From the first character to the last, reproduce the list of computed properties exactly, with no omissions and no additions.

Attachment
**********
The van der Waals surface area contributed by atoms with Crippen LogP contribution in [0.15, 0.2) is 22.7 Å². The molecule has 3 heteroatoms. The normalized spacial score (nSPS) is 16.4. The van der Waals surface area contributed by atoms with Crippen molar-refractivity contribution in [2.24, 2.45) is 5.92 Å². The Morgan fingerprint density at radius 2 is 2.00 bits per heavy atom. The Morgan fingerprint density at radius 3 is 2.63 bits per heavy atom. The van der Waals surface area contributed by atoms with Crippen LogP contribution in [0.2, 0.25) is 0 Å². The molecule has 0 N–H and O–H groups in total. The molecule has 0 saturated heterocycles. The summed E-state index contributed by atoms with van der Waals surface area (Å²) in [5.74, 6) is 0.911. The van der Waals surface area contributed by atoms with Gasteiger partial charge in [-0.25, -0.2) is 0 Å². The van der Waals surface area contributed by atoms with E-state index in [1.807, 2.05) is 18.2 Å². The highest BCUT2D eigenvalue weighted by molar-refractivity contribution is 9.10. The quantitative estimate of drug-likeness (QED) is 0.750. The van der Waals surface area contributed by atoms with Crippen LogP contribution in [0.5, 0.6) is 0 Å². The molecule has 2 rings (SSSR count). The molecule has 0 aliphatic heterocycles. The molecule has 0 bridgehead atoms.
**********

The van der Waals surface area contributed by atoms with Crippen LogP contribution in [0.15, 0.2) is 22.7 Å². The molecule has 3 heteroatoms. The normalized spacial score (nSPS) is 16.4. The van der Waals surface area contributed by atoms with Crippen molar-refractivity contribution in [2.24, 2.45) is 5.92 Å². The Morgan fingerprint density at radius 2 is 2.00 bits per heavy atom. The Morgan fingerprint density at radius 3 is 2.63 bits per heavy atom. The van der Waals surface area contributed by atoms with Crippen LogP contribution in [0.2, 0.25) is 0 Å². The molecule has 0 N–H and O–H groups in total. The molecule has 0 saturated heterocycles. The summed E-state index contributed by atoms with van der Waals surface area (Å²) in [5.74, 6) is 0.911. The van der Waals surface area contributed by atoms with Gasteiger partial charge in [-0.25, -0.2) is 0 Å². The van der Waals surface area contributed by atoms with E-state index in [1.807, 2.05) is 18.2 Å². The highest BCUT2D eigenvalue weighted by molar-refractivity contribution is 9.10. The quantitative estimate of drug-likeness (QED) is 0.750. The van der Waals surface area contributed by atoms with Crippen LogP contribution in [0.5, 0.6) is 0 Å². The molecule has 2 rings (SSSR count). The molecule has 0 aliphatic heterocycles. The molecule has 0 bridgehead atoms.